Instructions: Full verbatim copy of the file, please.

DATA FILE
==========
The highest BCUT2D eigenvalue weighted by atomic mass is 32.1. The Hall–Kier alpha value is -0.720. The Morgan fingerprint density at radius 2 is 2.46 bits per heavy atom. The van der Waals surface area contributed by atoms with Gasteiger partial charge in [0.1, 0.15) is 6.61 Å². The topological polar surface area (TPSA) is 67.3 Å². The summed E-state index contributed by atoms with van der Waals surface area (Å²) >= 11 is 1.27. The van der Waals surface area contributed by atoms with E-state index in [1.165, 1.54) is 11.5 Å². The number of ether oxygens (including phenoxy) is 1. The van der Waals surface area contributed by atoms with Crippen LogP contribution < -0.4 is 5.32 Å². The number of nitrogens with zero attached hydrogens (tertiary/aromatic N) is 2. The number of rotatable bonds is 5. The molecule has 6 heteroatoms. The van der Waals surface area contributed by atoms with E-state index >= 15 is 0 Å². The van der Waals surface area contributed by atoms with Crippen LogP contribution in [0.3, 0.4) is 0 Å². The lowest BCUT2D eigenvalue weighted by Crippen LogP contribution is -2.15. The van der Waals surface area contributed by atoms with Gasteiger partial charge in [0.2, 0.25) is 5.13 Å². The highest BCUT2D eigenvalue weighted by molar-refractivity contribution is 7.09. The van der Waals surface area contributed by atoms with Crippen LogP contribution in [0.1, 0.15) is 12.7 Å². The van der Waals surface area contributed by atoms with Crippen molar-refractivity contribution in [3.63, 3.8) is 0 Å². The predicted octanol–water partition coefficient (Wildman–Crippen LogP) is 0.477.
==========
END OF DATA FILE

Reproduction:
The highest BCUT2D eigenvalue weighted by atomic mass is 32.1. The Hall–Kier alpha value is -0.720. The Morgan fingerprint density at radius 2 is 2.46 bits per heavy atom. The van der Waals surface area contributed by atoms with Gasteiger partial charge in [0.1, 0.15) is 6.61 Å². The topological polar surface area (TPSA) is 67.3 Å². The summed E-state index contributed by atoms with van der Waals surface area (Å²) >= 11 is 1.27. The van der Waals surface area contributed by atoms with E-state index in [1.165, 1.54) is 11.5 Å². The number of ether oxygens (including phenoxy) is 1. The van der Waals surface area contributed by atoms with Crippen LogP contribution < -0.4 is 5.32 Å². The number of nitrogens with zero attached hydrogens (tertiary/aromatic N) is 2. The number of rotatable bonds is 5. The molecule has 6 heteroatoms. The van der Waals surface area contributed by atoms with E-state index >= 15 is 0 Å². The van der Waals surface area contributed by atoms with Crippen LogP contribution in [0.3, 0.4) is 0 Å². The lowest BCUT2D eigenvalue weighted by Crippen LogP contribution is -2.15. The van der Waals surface area contributed by atoms with Gasteiger partial charge in [0.2, 0.25) is 5.13 Å². The highest BCUT2D eigenvalue weighted by molar-refractivity contribution is 7.09. The van der Waals surface area contributed by atoms with Crippen LogP contribution in [0.1, 0.15) is 12.7 Å². The van der Waals surface area contributed by atoms with Crippen molar-refractivity contribution in [3.63, 3.8) is 0 Å². The predicted octanol–water partition coefficient (Wildman–Crippen LogP) is 0.477.